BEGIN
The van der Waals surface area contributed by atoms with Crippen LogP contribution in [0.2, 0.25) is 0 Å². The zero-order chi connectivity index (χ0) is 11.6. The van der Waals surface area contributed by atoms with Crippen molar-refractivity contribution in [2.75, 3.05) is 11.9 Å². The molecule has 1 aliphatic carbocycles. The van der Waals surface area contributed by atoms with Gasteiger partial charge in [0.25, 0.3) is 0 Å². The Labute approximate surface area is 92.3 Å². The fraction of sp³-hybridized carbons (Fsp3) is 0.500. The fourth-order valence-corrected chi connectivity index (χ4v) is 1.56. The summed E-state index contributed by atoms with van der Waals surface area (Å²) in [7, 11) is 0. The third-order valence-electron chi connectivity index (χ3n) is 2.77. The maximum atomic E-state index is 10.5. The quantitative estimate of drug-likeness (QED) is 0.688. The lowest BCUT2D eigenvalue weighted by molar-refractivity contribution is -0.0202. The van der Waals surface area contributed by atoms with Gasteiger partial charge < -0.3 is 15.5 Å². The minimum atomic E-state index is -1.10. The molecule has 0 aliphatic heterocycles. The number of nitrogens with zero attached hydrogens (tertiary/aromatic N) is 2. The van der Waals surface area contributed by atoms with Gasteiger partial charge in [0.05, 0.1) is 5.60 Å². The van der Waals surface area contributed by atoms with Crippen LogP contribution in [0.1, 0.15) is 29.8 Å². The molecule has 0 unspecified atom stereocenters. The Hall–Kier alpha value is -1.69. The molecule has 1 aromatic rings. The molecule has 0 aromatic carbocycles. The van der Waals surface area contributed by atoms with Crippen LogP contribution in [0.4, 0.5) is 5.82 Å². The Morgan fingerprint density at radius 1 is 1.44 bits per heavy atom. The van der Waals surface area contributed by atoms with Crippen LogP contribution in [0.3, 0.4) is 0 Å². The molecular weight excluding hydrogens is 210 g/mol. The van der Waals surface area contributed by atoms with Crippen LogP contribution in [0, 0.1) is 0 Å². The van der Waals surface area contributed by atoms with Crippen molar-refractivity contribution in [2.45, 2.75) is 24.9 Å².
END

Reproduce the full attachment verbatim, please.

The van der Waals surface area contributed by atoms with Crippen LogP contribution in [0.2, 0.25) is 0 Å². The zero-order chi connectivity index (χ0) is 11.6. The van der Waals surface area contributed by atoms with Crippen molar-refractivity contribution in [2.75, 3.05) is 11.9 Å². The molecule has 1 aliphatic carbocycles. The van der Waals surface area contributed by atoms with Gasteiger partial charge in [0.25, 0.3) is 0 Å². The Labute approximate surface area is 92.3 Å². The fraction of sp³-hybridized carbons (Fsp3) is 0.500. The fourth-order valence-corrected chi connectivity index (χ4v) is 1.56. The summed E-state index contributed by atoms with van der Waals surface area (Å²) in [7, 11) is 0. The third-order valence-electron chi connectivity index (χ3n) is 2.77. The maximum atomic E-state index is 10.5. The quantitative estimate of drug-likeness (QED) is 0.688. The lowest BCUT2D eigenvalue weighted by molar-refractivity contribution is -0.0202. The van der Waals surface area contributed by atoms with Gasteiger partial charge < -0.3 is 15.5 Å². The minimum atomic E-state index is -1.10. The molecule has 0 aliphatic heterocycles. The number of nitrogens with zero attached hydrogens (tertiary/aromatic N) is 2. The van der Waals surface area contributed by atoms with Gasteiger partial charge in [0.05, 0.1) is 5.60 Å². The van der Waals surface area contributed by atoms with Crippen LogP contribution in [0.1, 0.15) is 29.8 Å². The molecule has 0 unspecified atom stereocenters. The Hall–Kier alpha value is -1.69. The molecule has 1 aromatic rings. The molecule has 0 aromatic carbocycles. The van der Waals surface area contributed by atoms with Crippen LogP contribution in [0.4, 0.5) is 5.82 Å². The Morgan fingerprint density at radius 1 is 1.44 bits per heavy atom. The van der Waals surface area contributed by atoms with Crippen LogP contribution in [0.3, 0.4) is 0 Å². The molecular weight excluding hydrogens is 210 g/mol. The van der Waals surface area contributed by atoms with Crippen LogP contribution in [0, 0.1) is 0 Å². The van der Waals surface area contributed by atoms with Crippen molar-refractivity contribution in [2.45, 2.75) is 24.9 Å².